Air pollution exposure may heighten risk of heart disease among US adults receiving haemodialysis

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In a retrospective cohort study published in the American Journal of Kidney Diseases (AJKD), researchers have found that US adults receiving haemodialysis who are exposed to higher levels of air pollution have more heart attacks and strokes compared to haemodialysis patients with low levels of exposure.

The strongest associations of air pollution exposure with cardiovascular events were noted among patients who were Asian, older, or had chronic lung disease at dialysis initiation, according to the researchers.

Long-term exposure to air pollution, also called PM2.5, has been linked to adverse cardiovascular outcomes, as per a press release announcing these new data from the National Kidney Foundation (NKF). However, little is known about the association of PM2.5 and outcomes among patients receiving dialysis—who already have heightened cardiovascular disease burdens.

Led by Yuzhi Xi (University of North Carolina, Chapel Hill, USA), researchers conducted an epidemiological study to assess the association between the annual PM2.5 exposure, and cardiovascular events and death, among patients receiving regular outpatient haemodialysis in the USA between 2011 and 2016. A total of more than 314,000 kidney disease patients were identified in the United States Renal Data System (USRDS).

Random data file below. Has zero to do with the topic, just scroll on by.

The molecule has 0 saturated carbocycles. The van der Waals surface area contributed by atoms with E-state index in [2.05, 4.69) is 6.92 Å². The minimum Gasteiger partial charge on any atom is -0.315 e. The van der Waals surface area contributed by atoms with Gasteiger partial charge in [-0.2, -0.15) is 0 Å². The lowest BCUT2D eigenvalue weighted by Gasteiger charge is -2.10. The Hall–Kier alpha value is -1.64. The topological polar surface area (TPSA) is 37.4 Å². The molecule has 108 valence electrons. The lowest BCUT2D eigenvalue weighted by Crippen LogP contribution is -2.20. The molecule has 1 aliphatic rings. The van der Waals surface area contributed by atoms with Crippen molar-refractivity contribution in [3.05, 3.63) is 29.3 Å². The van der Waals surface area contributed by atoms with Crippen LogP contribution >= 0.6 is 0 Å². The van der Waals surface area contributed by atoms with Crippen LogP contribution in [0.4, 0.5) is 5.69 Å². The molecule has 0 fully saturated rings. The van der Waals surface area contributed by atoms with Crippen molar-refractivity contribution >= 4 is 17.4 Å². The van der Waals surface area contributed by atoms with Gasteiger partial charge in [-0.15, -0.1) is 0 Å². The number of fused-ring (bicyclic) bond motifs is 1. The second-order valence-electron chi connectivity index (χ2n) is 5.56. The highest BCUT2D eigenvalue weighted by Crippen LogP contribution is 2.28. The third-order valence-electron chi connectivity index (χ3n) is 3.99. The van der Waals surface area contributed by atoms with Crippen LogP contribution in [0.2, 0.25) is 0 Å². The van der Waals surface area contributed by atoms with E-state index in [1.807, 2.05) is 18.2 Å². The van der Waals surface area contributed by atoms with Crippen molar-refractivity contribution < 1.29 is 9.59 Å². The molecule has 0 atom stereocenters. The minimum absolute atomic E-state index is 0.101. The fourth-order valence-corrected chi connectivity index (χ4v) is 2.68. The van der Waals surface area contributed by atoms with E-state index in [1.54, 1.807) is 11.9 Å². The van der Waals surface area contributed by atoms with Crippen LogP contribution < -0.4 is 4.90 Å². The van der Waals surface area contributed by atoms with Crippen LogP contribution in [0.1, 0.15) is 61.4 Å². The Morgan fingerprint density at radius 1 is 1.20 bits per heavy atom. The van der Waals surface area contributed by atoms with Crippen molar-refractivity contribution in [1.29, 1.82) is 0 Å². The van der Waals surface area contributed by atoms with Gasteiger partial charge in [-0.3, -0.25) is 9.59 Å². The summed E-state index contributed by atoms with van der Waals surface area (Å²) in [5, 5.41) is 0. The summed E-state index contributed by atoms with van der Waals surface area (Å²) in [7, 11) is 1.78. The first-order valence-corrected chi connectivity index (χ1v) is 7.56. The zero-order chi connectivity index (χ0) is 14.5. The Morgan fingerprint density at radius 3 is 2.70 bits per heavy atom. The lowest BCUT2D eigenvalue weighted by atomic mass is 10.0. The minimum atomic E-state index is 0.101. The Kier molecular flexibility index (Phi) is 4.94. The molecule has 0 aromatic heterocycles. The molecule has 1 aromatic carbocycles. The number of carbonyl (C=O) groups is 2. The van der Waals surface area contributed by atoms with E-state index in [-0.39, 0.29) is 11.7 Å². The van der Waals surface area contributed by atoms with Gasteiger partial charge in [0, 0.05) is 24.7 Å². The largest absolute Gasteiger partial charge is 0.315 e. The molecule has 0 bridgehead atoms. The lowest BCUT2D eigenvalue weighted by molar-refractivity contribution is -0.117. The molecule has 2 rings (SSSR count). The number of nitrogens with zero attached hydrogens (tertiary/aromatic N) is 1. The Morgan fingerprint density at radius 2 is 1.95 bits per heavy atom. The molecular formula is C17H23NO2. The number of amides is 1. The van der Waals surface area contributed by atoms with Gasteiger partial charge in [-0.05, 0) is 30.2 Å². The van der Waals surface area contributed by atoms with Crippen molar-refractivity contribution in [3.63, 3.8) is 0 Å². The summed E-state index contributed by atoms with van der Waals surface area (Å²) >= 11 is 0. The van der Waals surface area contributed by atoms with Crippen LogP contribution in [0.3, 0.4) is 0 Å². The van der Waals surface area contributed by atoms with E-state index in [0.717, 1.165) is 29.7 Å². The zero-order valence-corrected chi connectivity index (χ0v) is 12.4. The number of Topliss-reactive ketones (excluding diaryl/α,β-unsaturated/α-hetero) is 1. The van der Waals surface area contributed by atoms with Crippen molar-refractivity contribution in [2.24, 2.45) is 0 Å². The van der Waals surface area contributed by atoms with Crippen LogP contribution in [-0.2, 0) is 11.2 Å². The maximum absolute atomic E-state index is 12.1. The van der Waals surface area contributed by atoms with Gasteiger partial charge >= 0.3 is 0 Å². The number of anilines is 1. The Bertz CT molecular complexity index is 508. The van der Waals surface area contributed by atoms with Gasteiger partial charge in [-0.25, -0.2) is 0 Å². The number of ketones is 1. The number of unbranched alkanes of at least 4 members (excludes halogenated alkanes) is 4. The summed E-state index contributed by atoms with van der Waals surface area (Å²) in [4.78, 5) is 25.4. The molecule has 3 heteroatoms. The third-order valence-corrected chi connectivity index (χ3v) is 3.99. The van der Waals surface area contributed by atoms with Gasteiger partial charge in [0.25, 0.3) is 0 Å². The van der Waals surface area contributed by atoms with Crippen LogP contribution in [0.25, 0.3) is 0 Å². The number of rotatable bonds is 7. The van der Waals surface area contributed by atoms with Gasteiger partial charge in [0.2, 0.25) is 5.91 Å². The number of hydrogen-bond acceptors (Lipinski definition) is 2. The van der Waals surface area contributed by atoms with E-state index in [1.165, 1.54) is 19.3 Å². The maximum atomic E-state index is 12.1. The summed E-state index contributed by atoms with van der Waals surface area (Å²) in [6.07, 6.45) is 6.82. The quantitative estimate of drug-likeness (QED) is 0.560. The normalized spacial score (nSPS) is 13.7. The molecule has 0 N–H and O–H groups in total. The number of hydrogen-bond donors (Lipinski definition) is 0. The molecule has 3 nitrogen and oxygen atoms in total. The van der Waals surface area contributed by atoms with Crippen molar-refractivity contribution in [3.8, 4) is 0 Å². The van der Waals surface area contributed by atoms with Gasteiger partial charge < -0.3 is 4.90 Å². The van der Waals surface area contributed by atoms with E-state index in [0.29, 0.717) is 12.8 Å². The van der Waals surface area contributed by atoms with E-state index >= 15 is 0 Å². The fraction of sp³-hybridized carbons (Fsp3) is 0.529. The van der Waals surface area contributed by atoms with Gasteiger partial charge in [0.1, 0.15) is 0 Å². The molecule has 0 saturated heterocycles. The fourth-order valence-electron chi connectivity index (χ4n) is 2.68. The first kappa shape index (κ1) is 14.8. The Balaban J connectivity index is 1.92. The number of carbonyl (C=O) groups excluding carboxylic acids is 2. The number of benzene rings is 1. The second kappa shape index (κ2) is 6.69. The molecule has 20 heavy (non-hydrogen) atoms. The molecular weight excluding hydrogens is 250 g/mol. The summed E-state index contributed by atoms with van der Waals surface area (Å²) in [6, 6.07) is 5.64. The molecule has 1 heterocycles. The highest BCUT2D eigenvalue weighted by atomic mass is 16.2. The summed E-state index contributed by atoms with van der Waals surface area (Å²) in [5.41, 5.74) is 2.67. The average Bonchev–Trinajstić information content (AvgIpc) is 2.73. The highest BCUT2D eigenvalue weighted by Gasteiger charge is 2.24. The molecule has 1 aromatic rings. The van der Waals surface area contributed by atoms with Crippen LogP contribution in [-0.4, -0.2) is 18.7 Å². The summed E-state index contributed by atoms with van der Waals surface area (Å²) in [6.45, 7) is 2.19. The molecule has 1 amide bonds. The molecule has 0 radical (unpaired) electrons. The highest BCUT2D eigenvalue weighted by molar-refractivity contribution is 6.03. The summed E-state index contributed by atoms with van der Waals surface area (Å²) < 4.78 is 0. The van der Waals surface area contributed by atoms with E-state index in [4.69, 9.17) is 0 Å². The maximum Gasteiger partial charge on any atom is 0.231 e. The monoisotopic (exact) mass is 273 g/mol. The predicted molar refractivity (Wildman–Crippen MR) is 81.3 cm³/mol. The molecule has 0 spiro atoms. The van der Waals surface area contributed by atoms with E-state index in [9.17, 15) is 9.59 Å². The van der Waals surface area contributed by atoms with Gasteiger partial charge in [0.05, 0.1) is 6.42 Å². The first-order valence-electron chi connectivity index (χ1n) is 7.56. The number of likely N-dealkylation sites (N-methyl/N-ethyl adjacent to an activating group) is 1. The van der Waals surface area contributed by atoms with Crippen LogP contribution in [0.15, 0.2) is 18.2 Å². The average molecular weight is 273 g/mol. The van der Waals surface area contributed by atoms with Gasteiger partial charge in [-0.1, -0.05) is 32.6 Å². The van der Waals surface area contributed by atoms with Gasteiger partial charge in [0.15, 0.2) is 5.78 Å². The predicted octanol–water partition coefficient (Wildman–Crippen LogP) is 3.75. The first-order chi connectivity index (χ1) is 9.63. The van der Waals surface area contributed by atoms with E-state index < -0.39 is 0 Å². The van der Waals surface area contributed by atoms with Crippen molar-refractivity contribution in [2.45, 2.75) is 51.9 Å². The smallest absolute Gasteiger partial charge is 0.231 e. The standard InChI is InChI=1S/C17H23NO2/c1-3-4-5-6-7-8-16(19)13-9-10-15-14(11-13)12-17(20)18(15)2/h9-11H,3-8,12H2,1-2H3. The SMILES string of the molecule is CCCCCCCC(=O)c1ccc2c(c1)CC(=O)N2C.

They found a higher risk of heart attacks, strokes and related events in patients receiving maintenance in-centre haemodialysis who were exposed to higher levels of air pollution. Stronger associations between air pollution and adverse health events were observed among patients who were older (≥75 years) at the start of dialysis, had chronic obstructive pulmonary disease, or were Asian.

The NKF press release notes that these findings “bolster the evidence base linking air pollution and adverse health outcomes, and may inform policymakers and clinicians”. It also states that exposure mitigation on the individual level could be beneficial to at-risk patients, and future studies should be conducted to study the potential health impact of additional air pollutants, such as Ozone and NOx, among such vulnerable populations.

These findings are published in full in an article, entitled “Association Between Long-term Ambient PM2.5 Exposure and Cardiovascular Outcomes Among US Hemodialysis Patients”, in AJKD.

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